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Coveney announces further €2 million of government funding for Palestinian people

Ireland’s total funding to Palestinian people this year amounted to €15.38 million.

Image: Artur Widak/SIPA USA/PA Images

MINISTER FOR FOREIGN Affairs Simon Coveney has today said that the government will give a further €2 million in funding to UN relief works for Palestinian refugees.

The Tánaiste said it comes as Ireland has “significantly” increased its funding to the UN Relief and Works Agency for Palestine Refugees in the Near East (UNRWA), which provides humanitarian aid to people in the region. 

He said: “Ireland is a longstanding supporter of UNRWA’s work in delivering healthcare, education and relief and social services, including humanitarian food assistance, to 5.3 million Palestine refugees.

The ongoing conflict in the Middle East region has meant an increased demand for UNRWA’s services. The US decision earlier this year to cease funding to UNRWA has made the Agency’s situation even more precarious.

Ireland’s total contribution this year to UNRWA is now at €9 million with the extra funding announced today, with total funding from the Irish government to the Palestinian people at over €15 million. 

“At the UN General Assembly in New York in September, I encouraged Member States to increase their funding to UNRWA and I said that Ireland hoped to be able to provide US$10m to UNRWA this year,” Coveney said. “This additional funding makes good on that promise.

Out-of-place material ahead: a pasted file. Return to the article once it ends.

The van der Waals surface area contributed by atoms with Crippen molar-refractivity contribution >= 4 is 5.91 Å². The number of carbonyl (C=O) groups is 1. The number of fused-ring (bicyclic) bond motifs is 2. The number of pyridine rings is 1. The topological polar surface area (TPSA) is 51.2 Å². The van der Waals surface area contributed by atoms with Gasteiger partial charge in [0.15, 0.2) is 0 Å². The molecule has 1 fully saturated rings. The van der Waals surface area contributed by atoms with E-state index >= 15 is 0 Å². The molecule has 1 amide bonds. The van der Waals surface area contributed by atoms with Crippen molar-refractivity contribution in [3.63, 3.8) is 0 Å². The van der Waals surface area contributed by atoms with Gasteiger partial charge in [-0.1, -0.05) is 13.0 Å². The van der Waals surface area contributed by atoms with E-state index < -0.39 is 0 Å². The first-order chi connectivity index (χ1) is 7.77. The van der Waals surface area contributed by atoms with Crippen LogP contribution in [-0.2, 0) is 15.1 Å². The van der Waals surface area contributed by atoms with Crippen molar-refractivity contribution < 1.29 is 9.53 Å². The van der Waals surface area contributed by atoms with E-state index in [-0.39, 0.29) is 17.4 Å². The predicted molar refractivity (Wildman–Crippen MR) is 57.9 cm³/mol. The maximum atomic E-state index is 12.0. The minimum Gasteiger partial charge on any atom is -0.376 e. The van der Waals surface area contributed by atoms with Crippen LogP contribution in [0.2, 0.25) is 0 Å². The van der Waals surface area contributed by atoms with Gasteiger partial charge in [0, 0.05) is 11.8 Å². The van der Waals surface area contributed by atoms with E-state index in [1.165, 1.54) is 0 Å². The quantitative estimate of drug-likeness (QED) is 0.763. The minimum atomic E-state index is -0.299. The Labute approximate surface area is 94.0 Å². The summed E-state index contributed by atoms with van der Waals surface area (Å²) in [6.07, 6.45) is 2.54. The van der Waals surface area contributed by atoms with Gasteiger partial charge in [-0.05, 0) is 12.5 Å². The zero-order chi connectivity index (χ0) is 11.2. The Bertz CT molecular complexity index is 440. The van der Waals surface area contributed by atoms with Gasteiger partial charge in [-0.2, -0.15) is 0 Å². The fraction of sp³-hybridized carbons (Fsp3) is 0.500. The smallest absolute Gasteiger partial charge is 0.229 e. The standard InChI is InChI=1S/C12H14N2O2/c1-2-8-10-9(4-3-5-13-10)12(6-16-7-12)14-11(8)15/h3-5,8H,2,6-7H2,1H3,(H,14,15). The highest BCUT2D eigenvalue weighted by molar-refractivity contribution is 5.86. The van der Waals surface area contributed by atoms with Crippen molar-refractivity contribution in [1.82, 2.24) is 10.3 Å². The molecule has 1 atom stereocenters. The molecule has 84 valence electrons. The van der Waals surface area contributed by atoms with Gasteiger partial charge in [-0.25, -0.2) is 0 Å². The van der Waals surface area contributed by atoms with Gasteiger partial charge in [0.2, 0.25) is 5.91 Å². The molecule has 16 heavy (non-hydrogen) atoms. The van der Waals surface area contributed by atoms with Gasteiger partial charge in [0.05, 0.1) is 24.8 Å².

The services that UNRWA provides are necessary, and will remain necessary, until a durable solution to the Israeli/Palestinian conflict can be negotiated that meets the needs of both parties, ends the occupation that began in 1967 and resolves all final status issues.

Coveney discussed what he called “troubling events” in Gaza earlier this year with EU foreign ministers, with frequent violent clashes between Israelis and Palestinians taking place throughout 2018.

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He also travelled to the region earlier in the year.

Writing in TheJournal.ie, he said: “It was obvious to me on the ground this week that the situation is unsustainable and unacceptable. Gaza is about to implode under the strain of multiple socio-environmental challenges and we are running out of time to prevent it.

“All this will most likely lead to a new cycle of violence and a repeat of past atrocities. Everyone I spoke to recognises the urgency of new actions in Gaza.”

About the author:

Sean Murray

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